Thank you to all attendees, sponsors, exhibitors, federal partners, and community members that made this National Tribal Health Conference a great success.

2019 AI/AN National Behavioral Health Conference

May 15-17, 2019 | Albuquerque, NM


On May 16, 2019, the National Indian Health Board (NIHB) continued a week of networking, learning and sharing with its American Indian and Alaska Native (AI/AN) National Behavioral Health Conference taking place May 16-17 in Albuquerque, New Mexico. In an open plenary session, over 600 hundred tribal health leaders, behavioral health practitioners and community health workers heard from Dr. Evan Adams, Coast Salish actor and Chief Medical Officer of First Nations Health Authority, Canada, about seeing health and healing in two realities - indigenous and western.


In his keynote address , "One Eye Forward, One Eye Back: Maintaining Our Focus on Indigenous Health," Dr. Adams shared his journey from actor to doctor, and his experience in learning to see in a different way, taking in both indigenous and western realities, separately, and then together, which creates an entirely new perspective. Read the press release on the Dr. Adams' keynote address.


The Behavioral Health Conference offered breakout sessions and roundtable discussions on evidence-based healing, treatment for opioid use disorder, adverse childhood trauma, domestic violence and Native veterans healing.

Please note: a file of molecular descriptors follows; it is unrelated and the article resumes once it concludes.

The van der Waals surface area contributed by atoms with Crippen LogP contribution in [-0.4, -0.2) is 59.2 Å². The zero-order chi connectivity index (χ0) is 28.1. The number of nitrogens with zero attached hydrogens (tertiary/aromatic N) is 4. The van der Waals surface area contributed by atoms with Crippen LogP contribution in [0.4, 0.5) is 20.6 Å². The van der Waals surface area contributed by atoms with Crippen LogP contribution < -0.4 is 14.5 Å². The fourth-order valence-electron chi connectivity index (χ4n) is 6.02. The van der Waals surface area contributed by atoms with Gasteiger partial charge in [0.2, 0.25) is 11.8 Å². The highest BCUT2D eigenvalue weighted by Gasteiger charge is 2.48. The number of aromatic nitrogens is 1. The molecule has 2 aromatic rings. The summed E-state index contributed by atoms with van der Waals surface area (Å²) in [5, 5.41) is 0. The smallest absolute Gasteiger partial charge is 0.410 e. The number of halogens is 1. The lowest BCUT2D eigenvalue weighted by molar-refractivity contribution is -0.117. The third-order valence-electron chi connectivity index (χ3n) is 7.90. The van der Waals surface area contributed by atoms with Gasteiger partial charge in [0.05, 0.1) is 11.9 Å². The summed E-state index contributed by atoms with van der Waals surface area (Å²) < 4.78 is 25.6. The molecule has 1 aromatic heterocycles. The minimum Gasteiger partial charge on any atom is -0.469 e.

During the closing plenary on May 17, NIHB announced the recipients of the Hope and Healing Behavioral Health Awards. The recipients were nominated by their peers in three categories - Tribe, program and individual. All recipients are recognized for their work that has enriched and AI/AN behavioral health. In the Program Category, Lower Brule Sioux Tribe Partnership for Success was recognized for its strategic integration of traditional Lakota knowledge, language, history, spirituality and an overall worldview into interventions. In the Individual Category, Dedra Tsosie, the only school-based mental health counselor in the Fort Defiance Agency on the Navajo Nation was recognized for her outstanding work with students in the Window Rock School District, where she conducts intakes, counseling, consults, crisis interventions, parental follow-ups and other related services. In the Tribe Category, the Forest County Potawatomi Community was recognized for its media and awareness campaign, Not One More, that addresses the opioid epidemic impacting their Tribal members by providing education to the people that support those suffering from opioid use disorder. Read the press release about the award recipients.



National Indian Health Board
50 F St NW, Suite 600 | Washington, DC 20001 | Phone: 202-507-4070 | Email: [email protected]